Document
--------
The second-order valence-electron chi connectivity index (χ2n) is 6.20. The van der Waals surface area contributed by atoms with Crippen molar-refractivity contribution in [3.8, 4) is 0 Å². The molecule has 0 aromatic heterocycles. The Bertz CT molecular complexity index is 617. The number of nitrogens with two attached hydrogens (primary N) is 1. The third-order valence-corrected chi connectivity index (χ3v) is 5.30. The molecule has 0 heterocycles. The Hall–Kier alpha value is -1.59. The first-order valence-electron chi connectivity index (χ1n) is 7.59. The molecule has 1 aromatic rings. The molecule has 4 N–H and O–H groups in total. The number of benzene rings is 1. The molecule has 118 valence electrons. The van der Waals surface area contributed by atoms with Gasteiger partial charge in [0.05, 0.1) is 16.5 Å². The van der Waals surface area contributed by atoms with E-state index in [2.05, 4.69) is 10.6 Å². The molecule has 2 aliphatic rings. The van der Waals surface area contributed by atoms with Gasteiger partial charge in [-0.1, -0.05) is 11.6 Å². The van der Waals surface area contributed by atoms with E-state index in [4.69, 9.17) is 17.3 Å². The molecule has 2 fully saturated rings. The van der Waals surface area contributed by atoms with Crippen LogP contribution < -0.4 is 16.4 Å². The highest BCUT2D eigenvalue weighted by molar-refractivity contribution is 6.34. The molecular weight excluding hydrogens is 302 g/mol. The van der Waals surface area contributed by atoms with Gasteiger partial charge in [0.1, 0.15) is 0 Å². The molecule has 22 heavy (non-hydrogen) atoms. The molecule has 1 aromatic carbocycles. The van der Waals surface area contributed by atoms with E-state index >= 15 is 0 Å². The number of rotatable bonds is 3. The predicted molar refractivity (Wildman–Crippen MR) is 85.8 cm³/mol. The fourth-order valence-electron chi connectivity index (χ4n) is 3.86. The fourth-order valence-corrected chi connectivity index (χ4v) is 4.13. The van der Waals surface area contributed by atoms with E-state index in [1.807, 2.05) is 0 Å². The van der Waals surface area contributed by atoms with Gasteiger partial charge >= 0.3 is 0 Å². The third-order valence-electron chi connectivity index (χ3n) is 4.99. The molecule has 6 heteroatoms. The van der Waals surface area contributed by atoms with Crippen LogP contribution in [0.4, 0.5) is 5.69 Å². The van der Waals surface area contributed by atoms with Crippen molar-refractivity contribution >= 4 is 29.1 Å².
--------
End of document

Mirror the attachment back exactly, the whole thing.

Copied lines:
The second-order valence-electron chi connectivity index (χ2n) is 6.20. The van der Waals surface area contributed by atoms with Crippen molar-refractivity contribution in [3.8, 4) is 0 Å². The molecule has 0 aromatic heterocycles. The Bertz CT molecular complexity index is 617. The number of nitrogens with two attached hydrogens (primary N) is 1. The third-order valence-corrected chi connectivity index (χ3v) is 5.30. The molecule has 0 heterocycles. The Hall–Kier alpha value is -1.59. The first-order valence-electron chi connectivity index (χ1n) is 7.59. The molecule has 1 aromatic rings. The molecule has 4 N–H and O–H groups in total. The number of benzene rings is 1. The molecule has 118 valence electrons. The van der Waals surface area contributed by atoms with Gasteiger partial charge in [0.05, 0.1) is 16.5 Å². The van der Waals surface area contributed by atoms with E-state index in [2.05, 4.69) is 10.6 Å². The molecule has 2 aliphatic rings. The van der Waals surface area contributed by atoms with Gasteiger partial charge in [-0.1, -0.05) is 11.6 Å². The van der Waals surface area contributed by atoms with E-state index in [4.69, 9.17) is 17.3 Å². The molecule has 2 fully saturated rings. The van der Waals surface area contributed by atoms with Crippen LogP contribution < -0.4 is 16.4 Å². The highest BCUT2D eigenvalue weighted by molar-refractivity contribution is 6.34. The molecular weight excluding hydrogens is 302 g/mol. The van der Waals surface area contributed by atoms with Gasteiger partial charge in [0.1, 0.15) is 0 Å². The molecule has 22 heavy (non-hydrogen) atoms. The molecule has 1 aromatic carbocycles. The van der Waals surface area contributed by atoms with E-state index >= 15 is 0 Å². The number of rotatable bonds is 3. The predicted molar refractivity (Wildman–Crippen MR) is 85.8 cm³/mol. The fourth-order valence-electron chi connectivity index (χ4n) is 3.86. The fourth-order valence-corrected chi connectivity index (χ4v) is 4.13. The van der Waals surface area contributed by atoms with E-state index in [1.807, 2.05) is 0 Å². The van der Waals surface area contributed by atoms with Gasteiger partial charge >= 0.3 is 0 Å². The third-order valence-electron chi connectivity index (χ3n) is 4.99. The molecule has 6 heteroatoms. The van der Waals surface area contributed by atoms with Crippen LogP contribution in [0.4, 0.5) is 5.69 Å². The van der Waals surface area contributed by atoms with Crippen molar-refractivity contribution >= 4 is 29.1 Å².